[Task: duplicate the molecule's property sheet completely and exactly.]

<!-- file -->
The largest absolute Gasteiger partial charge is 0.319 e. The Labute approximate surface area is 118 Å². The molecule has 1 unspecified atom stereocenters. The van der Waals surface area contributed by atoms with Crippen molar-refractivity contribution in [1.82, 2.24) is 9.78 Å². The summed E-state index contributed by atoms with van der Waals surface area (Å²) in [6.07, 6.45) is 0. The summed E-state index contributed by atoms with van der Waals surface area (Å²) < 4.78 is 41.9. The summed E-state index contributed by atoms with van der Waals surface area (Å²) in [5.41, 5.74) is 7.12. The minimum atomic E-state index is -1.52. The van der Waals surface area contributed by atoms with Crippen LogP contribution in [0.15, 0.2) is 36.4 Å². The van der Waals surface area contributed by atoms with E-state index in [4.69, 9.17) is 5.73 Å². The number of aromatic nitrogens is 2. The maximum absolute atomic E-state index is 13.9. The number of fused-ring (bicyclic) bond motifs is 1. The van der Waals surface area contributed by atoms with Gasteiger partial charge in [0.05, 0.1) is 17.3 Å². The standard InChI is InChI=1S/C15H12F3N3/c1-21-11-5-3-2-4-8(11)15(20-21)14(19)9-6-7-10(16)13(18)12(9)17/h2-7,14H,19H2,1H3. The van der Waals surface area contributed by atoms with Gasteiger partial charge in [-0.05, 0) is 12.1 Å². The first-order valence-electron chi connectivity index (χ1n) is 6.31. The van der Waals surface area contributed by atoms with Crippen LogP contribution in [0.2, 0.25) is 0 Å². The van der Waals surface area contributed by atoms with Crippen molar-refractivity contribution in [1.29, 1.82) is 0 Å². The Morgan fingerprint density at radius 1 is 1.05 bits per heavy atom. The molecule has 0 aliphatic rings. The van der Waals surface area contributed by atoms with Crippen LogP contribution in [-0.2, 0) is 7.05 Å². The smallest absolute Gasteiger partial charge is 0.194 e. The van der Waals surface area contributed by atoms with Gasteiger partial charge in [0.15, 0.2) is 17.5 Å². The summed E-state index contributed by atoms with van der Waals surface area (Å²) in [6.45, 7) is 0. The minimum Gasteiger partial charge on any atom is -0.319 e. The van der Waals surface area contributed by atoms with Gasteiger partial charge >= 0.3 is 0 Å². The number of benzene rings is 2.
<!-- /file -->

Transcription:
The largest absolute Gasteiger partial charge is 0.319 e. The Labute approximate surface area is 118 Å². The molecule has 1 unspecified atom stereocenters. The van der Waals surface area contributed by atoms with Crippen molar-refractivity contribution in [1.82, 2.24) is 9.78 Å². The summed E-state index contributed by atoms with van der Waals surface area (Å²) in [6.07, 6.45) is 0. The summed E-state index contributed by atoms with van der Waals surface area (Å²) < 4.78 is 41.9. The summed E-state index contributed by atoms with van der Waals surface area (Å²) in [5.41, 5.74) is 7.12. The minimum atomic E-state index is -1.52. The van der Waals surface area contributed by atoms with Crippen LogP contribution in [0.15, 0.2) is 36.4 Å². The van der Waals surface area contributed by atoms with E-state index in [4.69, 9.17) is 5.73 Å². The number of aromatic nitrogens is 2. The maximum absolute atomic E-state index is 13.9. The number of fused-ring (bicyclic) bond motifs is 1. The van der Waals surface area contributed by atoms with Gasteiger partial charge in [0.05, 0.1) is 17.3 Å². The standard InChI is InChI=1S/C15H12F3N3/c1-21-11-5-3-2-4-8(11)15(20-21)14(19)9-6-7-10(16)13(18)12(9)17/h2-7,14H,19H2,1H3. The van der Waals surface area contributed by atoms with Gasteiger partial charge in [-0.05, 0) is 12.1 Å². The first-order valence-electron chi connectivity index (χ1n) is 6.31. The van der Waals surface area contributed by atoms with Crippen LogP contribution in [0.2, 0.25) is 0 Å². The van der Waals surface area contributed by atoms with Crippen molar-refractivity contribution in [1.29, 1.82) is 0 Å². The Morgan fingerprint density at radius 1 is 1.05 bits per heavy atom. The molecule has 0 aliphatic rings. The van der Waals surface area contributed by atoms with Crippen LogP contribution in [-0.2, 0) is 7.05 Å². The smallest absolute Gasteiger partial charge is 0.194 e. The van der Waals surface area contributed by atoms with Gasteiger partial charge in [0.15, 0.2) is 17.5 Å². The summed E-state index contributed by atoms with van der Waals surface area (Å²) in [6.45, 7) is 0. The minimum Gasteiger partial charge on any atom is -0.319 e. The van der Waals surface area contributed by atoms with Gasteiger partial charge >= 0.3 is 0 Å². The number of benzene rings is 2.